Everyone can think creatively!

(part of the Fall 2013 Collaborative Explorations: Creative Thinking for All series)

A Collaborative Exploration (CE) that explores how to help people—ourselves included—appreciate the idea that everyone can think creatively.
  • In brief, CEs are an extension of Problem- or Project-Based Learning and related approaches to education in which participants address a scenario or case in which the problems are not well defined, shaping their own directions of inquiry and developing their skills as investigators and prospective teachers (in the broadest sense of the word). (For more background, read the prospectus.)
  • If you want to participate, read more. (Eventually you'll get to the link to the form for applying.)
  • If you want to know what a CE requires of you, review the expectations and mechanics.
    • on hangout for 1 hour each week in September at a time and day to be arranged to suit those who apply. The URL for the first hangout will be provided only to those who apply, which entails making a commitment to attend that 1st session and at least 2 of the other 3 hangouts.
  • If you are wondering how to define a meaningful and useful line of inquiry on the topic above, let us present a scenario for the CE and hope this stimulates you to apply to participate. We will then let CE participants judge for themselves whether their inquiries are relevant.

Scenario
Imagine a "guidebook" to help you appreciate the idea that everyone can think creatively and to help you help others appreciate that idea? The end-product of this CE are drafts of entries to this guidebook, which might take the form of text, maps, schemas, mp3s, or something else (in one or more entries). These entries should introduce and organize key resources, i.e., key concepts, issues and debates, references to research, quotes or paraphrases from those references, interactive activities and personal habits, people and organizations to take note of, appropriate stories.

Some questions that might stimulate your inquiries:
  • How much have well-worn sources from the 80s and 90s been superseded by more recent research and writing; how much do they hold up? (Is it right to criticize a course or a handbook on creativity for using old references? Can we show long-term creative thinking instructors ways to update their teaching?)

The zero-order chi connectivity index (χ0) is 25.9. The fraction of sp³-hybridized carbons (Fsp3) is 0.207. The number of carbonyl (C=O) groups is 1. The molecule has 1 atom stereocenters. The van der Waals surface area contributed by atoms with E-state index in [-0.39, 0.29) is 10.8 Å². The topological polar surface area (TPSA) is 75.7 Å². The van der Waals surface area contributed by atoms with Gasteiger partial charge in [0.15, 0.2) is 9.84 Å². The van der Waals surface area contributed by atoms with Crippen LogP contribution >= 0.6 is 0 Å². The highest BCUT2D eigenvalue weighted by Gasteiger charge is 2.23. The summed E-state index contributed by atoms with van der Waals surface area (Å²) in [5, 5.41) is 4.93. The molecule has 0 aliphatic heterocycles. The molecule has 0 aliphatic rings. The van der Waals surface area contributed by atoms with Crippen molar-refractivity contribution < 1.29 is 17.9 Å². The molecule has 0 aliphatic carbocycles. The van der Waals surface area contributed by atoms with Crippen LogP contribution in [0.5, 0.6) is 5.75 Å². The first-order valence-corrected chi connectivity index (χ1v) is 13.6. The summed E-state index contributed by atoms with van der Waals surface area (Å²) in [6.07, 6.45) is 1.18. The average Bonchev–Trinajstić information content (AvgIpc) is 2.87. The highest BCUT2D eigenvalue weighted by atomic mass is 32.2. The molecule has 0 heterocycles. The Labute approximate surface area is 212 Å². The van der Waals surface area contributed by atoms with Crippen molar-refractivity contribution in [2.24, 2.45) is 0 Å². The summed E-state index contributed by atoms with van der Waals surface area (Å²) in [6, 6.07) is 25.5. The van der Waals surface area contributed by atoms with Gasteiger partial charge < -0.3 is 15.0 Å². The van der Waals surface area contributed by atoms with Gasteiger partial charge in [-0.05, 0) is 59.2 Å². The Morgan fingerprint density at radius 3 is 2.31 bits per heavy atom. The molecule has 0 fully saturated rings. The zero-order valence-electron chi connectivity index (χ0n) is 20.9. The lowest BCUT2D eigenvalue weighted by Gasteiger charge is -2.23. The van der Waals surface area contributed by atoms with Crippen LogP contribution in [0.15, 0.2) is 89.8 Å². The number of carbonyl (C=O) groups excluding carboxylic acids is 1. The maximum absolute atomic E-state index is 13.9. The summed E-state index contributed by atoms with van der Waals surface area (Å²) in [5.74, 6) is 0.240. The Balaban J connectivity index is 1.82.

• Could the creative process be thought of less as adding creative practices and more as taking away of the obstacles that have come into place and obscured natural creativity, recognizing and removing creative blocks, restoring capacities for play and fantasy?
  • How much does the creative process need to involve "context," e.g., establishing one's surroundings as a "studio" or "incubator" to make a space where creative behaviors come easier. What is known about how creative spaces, communities and historical periods came together?
  • To the extent that the creative process involves the capacity to manage, seek out, even welcome struggle and failure, how can we feel more comfortable and supported in allowing failures to happen?

suggested sources or entry-points to be added in due course

Intended outcomes of this inquiry are of two kinds:
  • a) tangible: drafts of entries to a "guidebook" to help the reader appreciate the idea that everyone can think creatively and to help the reader help others appreciate that idea; and
  • b) experiential: being impressed at how much can be learned with a small commitment of time using the CE structure to motivate and connect participants.

CE: expectations and mechanics

Whatever thread of inquiry participants pursue in any specific Collaborative Exploration (CE), your posts and contribution to live sessions should aim to stimulate and guide the learning of other participants, and build towards the final tangible product described in the scenario. The complementary, "experiential" goal is to be impressed at how much can be learned with a small commitment of time using the CE structure to motivate and connect participants.

The CE will take place over 22 days and consists of four sessions spaced one week apart, in which a small group interacts in real time live via google hangout for 60 minutes.* The day and time is arranged to fit the schedules of applicants, but often 9-10am, 4-5, 5-6 or 6-7pm to maximize the coverage of international time zones. Participants spend time between sessions on self-directed inquiry on the case, sharing of inquiries-in-progress, and reflecting on the process (which typically involves shifts in participants' definition of what they want to find out and how). Prospective participants are asked not to sign up if they cannot guarantee live participation in most of the sessions and an equivalent amount of time between sessions spent on the case. (Sessions will be available as a private unlisted youtube for participants who have to miss once.) A public google+ community, open beyond the small group, allows interested people to view and respond to any posts posted by the small group, which may, in turn, draw on them in their private discussions. The structure of each live CE session is predefined, but the CE builds in room for participants to take stock so as to inform future proposals for improvements in these structures.

To register to participate: complete http://bit.ly/CEApply.

  • * The URL for the hangout supplied via a private google+ community. Everyone who has registered will get an invitation to join that community. Hangout participation requires a headset, a google+ or gmail account, installation of the audio and video plugins, and a reliable internet connection (preferably not wifi). It also requires being ready to start by the set time and muting your mic when not talking.